Mixed results in July footfall figures

Retail Traffic Index for July shows increase in monthly footfall figures but decline in year-on-year figures
The latest Retail Traffic Index shows an increase in footfall compared to June, but a decline year-on-year. (Image: Shutterstock)
// July’s footfall was up by 3.4 per cent when compared to the prior month
// However, on a year-on-year basis July footfall was down 3.8 per cent

UK footfall figures for the month of July were mixed, as a much-needed boost on the back of June’s decline did little to bring footfall into positive territory on a year-on-year basis.

According to the latest Retail Traffic Index, when compared to June, July’s average weekly footfall was up 3.4 per cent – the same uplift for the month as last year.

However, when compared to July last year, last month saw shoppers number decline 3.8 per cent.

This was only a slight improvement on the 3.9 per cent deficit recorded in June.

Ipsos Retail Performance, which compiled the index, said the advent of hot weather during the first week of school holidays hit footfall hard.

Typically the busiest week of the summer, shopper numbers in the last week of July were down by 9.5 per cent year-on-year.

Ipsos said it was likely that the “summer climax” of footfall will be pushed into August.

The index also showed that shops in Scotland and Northern Ireland suffered the most, with weekly footfall in July down 6.5 per cent year-on-year.

The region most out of line with the rest of the country remains London and the South East where the three-month trend languishes at 6.4 per cent decline year-on-year.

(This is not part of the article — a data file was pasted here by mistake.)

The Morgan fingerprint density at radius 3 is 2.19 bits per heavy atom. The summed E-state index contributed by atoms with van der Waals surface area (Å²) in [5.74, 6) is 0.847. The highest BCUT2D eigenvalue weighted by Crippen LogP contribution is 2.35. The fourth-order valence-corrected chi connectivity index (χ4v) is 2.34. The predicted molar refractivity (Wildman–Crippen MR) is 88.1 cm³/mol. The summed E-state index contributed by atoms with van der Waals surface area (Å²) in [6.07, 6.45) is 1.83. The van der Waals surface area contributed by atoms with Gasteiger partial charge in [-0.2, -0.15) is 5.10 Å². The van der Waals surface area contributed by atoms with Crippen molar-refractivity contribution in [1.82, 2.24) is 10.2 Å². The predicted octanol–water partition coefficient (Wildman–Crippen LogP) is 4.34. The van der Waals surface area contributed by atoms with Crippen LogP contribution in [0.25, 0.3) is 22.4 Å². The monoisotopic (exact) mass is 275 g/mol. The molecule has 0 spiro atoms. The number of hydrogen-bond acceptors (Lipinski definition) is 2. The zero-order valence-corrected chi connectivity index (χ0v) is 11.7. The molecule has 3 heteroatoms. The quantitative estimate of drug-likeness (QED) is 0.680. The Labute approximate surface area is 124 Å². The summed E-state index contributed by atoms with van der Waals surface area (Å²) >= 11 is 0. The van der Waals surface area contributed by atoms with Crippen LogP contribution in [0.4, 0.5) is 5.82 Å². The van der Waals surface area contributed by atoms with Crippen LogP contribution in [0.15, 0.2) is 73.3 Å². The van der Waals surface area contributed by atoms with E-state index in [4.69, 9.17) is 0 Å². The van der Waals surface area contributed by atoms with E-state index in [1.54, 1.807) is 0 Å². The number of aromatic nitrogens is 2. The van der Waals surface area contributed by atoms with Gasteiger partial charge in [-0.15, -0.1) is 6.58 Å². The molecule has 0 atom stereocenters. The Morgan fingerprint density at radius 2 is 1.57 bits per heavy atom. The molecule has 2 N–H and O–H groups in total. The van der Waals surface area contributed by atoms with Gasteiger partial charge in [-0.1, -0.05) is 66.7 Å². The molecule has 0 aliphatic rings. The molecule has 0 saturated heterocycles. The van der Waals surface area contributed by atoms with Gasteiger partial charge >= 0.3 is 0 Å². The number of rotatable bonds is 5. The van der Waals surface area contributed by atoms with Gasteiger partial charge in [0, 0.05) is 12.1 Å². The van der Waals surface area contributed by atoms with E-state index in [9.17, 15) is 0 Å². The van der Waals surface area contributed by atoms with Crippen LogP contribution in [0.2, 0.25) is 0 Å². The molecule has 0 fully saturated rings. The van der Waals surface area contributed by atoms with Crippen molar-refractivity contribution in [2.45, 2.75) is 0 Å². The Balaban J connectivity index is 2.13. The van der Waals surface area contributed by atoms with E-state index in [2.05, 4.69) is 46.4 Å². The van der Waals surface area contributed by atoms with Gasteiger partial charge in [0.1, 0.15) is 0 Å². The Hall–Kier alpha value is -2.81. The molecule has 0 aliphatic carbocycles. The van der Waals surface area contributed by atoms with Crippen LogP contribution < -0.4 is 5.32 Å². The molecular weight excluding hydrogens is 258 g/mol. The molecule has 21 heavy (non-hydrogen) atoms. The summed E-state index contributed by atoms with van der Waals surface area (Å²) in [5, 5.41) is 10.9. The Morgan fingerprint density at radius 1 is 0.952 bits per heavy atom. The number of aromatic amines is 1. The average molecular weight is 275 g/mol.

This is almost double the 3.3 per cent decline for the UK as a whole.

Ipsos Retail Performance retail intelligence director Dr Tim Denison said July’s figures provided further evidence that footfall in non-food stores was finding its new norm and that traffic online and in store was re-balancing.

“At this time last year, the three-month trend in store footfall was down by 9.1 per cent on the previous year, now it is sitting at just 3.3 per cent,” he said.

“True, we still have overcapacity in the number of retail units in the country and vacancy levels remain at around 10 per cent.

“We also have locations that pull much more footfall than others and estate rationalisation in places is still needed.

“Nevertheless at the top level, it is becoming increasingly evident as the months roll by, that the slide of recent years is now coming to an end, meaning that retailers can begin to plan and invest with confidence in their store strategies.”

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